MFA in Furniture Design, Rhode Island School of Design, 2017. BFA in Environmental Design, The Maryland Institute College of Art, 2014.
Our interiors have become stark residues of the impressive structures that permit them. Because of the efficacy and affordability of new building technologies, the human element of design has been compromised. These materials and forms that have become commonplace in American architecture are torturing the psyche and have created a stoicism concerning our relation to the built form and the spaces we inhabit. No longer are we animals of this earth.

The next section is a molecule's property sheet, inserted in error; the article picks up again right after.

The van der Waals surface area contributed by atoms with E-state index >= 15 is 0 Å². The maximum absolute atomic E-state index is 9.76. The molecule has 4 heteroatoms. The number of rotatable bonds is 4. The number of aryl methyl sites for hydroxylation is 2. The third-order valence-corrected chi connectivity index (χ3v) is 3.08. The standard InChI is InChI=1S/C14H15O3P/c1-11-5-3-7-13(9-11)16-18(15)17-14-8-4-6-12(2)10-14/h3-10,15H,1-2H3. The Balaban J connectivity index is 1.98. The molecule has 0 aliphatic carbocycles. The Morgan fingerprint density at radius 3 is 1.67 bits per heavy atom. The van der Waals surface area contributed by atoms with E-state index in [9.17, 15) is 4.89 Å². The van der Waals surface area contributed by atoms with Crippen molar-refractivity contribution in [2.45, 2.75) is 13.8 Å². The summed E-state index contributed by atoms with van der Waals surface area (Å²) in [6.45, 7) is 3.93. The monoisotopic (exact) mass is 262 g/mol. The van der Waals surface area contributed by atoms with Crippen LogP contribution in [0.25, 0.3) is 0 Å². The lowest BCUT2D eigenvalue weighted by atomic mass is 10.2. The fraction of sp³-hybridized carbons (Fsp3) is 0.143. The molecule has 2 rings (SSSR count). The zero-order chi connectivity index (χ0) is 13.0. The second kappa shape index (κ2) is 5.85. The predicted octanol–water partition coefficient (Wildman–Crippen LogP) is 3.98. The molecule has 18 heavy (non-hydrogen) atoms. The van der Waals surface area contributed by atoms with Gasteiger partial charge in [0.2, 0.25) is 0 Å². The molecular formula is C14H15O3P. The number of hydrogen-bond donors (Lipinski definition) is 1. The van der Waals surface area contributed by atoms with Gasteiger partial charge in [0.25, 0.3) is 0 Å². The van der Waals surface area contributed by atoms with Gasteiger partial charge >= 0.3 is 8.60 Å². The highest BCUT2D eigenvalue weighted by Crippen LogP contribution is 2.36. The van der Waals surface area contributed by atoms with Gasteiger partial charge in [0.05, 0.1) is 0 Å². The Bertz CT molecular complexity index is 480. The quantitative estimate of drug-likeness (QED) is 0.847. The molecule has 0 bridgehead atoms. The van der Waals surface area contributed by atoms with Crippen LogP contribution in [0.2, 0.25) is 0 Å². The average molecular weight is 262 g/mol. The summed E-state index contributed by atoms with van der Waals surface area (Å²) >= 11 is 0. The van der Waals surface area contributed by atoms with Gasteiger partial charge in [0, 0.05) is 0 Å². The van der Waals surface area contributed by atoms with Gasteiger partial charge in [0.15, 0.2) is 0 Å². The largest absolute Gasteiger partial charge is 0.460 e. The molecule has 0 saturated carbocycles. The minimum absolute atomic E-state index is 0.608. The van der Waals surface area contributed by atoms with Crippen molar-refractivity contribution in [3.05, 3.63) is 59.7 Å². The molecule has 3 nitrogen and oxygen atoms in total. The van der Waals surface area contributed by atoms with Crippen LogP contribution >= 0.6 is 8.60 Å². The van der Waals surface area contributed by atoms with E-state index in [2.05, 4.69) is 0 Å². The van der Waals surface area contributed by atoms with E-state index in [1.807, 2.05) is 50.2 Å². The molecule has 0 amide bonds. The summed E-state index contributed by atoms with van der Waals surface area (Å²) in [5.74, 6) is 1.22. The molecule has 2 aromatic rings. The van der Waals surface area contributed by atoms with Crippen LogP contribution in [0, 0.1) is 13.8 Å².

We have alienated ourselves from the soil that bore us. We must address these issues not by hindering our progress in engineering and technology but by more responsibly and ethically reacting to these structural forms. We must rethink the edges and planes that are currently acting as a cage for the extents of the human mind. We must be made more aware of our physical environment and not be afraid to be a part of it. By implementing a more plastic existence of our interior spaces that allows for more sentimental material and form integrated with structural elements, Biophobia will die.